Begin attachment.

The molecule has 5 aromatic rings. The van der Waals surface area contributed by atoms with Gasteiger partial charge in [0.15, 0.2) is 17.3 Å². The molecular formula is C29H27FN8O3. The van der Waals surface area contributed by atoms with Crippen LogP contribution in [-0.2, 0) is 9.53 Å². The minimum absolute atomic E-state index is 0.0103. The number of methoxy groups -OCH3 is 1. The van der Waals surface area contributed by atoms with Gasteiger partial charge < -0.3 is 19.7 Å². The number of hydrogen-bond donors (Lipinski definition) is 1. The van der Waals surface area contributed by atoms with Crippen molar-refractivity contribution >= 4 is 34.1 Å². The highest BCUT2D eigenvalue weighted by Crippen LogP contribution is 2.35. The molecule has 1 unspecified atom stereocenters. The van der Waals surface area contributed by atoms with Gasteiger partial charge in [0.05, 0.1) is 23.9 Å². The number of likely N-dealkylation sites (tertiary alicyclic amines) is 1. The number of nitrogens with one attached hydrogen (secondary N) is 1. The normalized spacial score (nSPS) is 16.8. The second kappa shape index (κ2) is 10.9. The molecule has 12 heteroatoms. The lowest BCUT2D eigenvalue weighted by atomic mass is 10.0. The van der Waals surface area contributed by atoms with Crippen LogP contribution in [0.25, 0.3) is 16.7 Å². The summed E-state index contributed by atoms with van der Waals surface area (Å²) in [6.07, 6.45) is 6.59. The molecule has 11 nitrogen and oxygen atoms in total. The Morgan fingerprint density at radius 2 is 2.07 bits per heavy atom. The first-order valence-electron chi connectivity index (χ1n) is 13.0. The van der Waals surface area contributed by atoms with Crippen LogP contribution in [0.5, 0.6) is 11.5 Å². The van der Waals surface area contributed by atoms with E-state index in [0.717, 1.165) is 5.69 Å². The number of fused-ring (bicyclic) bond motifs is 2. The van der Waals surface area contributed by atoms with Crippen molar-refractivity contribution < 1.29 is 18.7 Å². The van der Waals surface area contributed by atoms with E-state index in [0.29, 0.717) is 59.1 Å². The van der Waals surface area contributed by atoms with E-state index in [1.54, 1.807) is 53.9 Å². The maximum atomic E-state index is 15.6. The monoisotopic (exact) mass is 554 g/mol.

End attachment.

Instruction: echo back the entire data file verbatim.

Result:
The molecule has 5 aromatic rings. The van der Waals surface area contributed by atoms with Gasteiger partial charge in [0.15, 0.2) is 17.3 Å². The molecular formula is C29H27FN8O3. The van der Waals surface area contributed by atoms with Crippen LogP contribution in [-0.2, 0) is 9.53 Å². The minimum absolute atomic E-state index is 0.0103. The number of methoxy groups -OCH3 is 1. The van der Waals surface area contributed by atoms with Gasteiger partial charge < -0.3 is 19.7 Å². The number of hydrogen-bond donors (Lipinski definition) is 1. The van der Waals surface area contributed by atoms with Crippen molar-refractivity contribution >= 4 is 34.1 Å². The highest BCUT2D eigenvalue weighted by Crippen LogP contribution is 2.35. The molecule has 1 unspecified atom stereocenters. The van der Waals surface area contributed by atoms with Gasteiger partial charge in [0.05, 0.1) is 23.9 Å². The number of likely N-dealkylation sites (tertiary alicyclic amines) is 1. The number of nitrogens with one attached hydrogen (secondary N) is 1. The normalized spacial score (nSPS) is 16.8. The second kappa shape index (κ2) is 10.9. The molecule has 12 heteroatoms. The lowest BCUT2D eigenvalue weighted by atomic mass is 10.0. The van der Waals surface area contributed by atoms with Crippen LogP contribution in [0.25, 0.3) is 16.7 Å². The summed E-state index contributed by atoms with van der Waals surface area (Å²) in [6.07, 6.45) is 6.59. The molecule has 11 nitrogen and oxygen atoms in total. The Morgan fingerprint density at radius 2 is 2.07 bits per heavy atom. The first-order valence-electron chi connectivity index (χ1n) is 13.0. The van der Waals surface area contributed by atoms with Crippen LogP contribution in [0.5, 0.6) is 11.5 Å². The van der Waals surface area contributed by atoms with E-state index in [0.717, 1.165) is 5.69 Å². The number of fused-ring (bicyclic) bond motifs is 2. The van der Waals surface area contributed by atoms with Crippen molar-refractivity contribution < 1.29 is 18.7 Å². The van der Waals surface area contributed by atoms with E-state index in [0.29, 0.717) is 59.1 Å². The van der Waals surface area contributed by atoms with E-state index in [1.54, 1.807) is 53.9 Å². The maximum atomic E-state index is 15.6. The monoisotopic (exact) mass is 554 g/mol.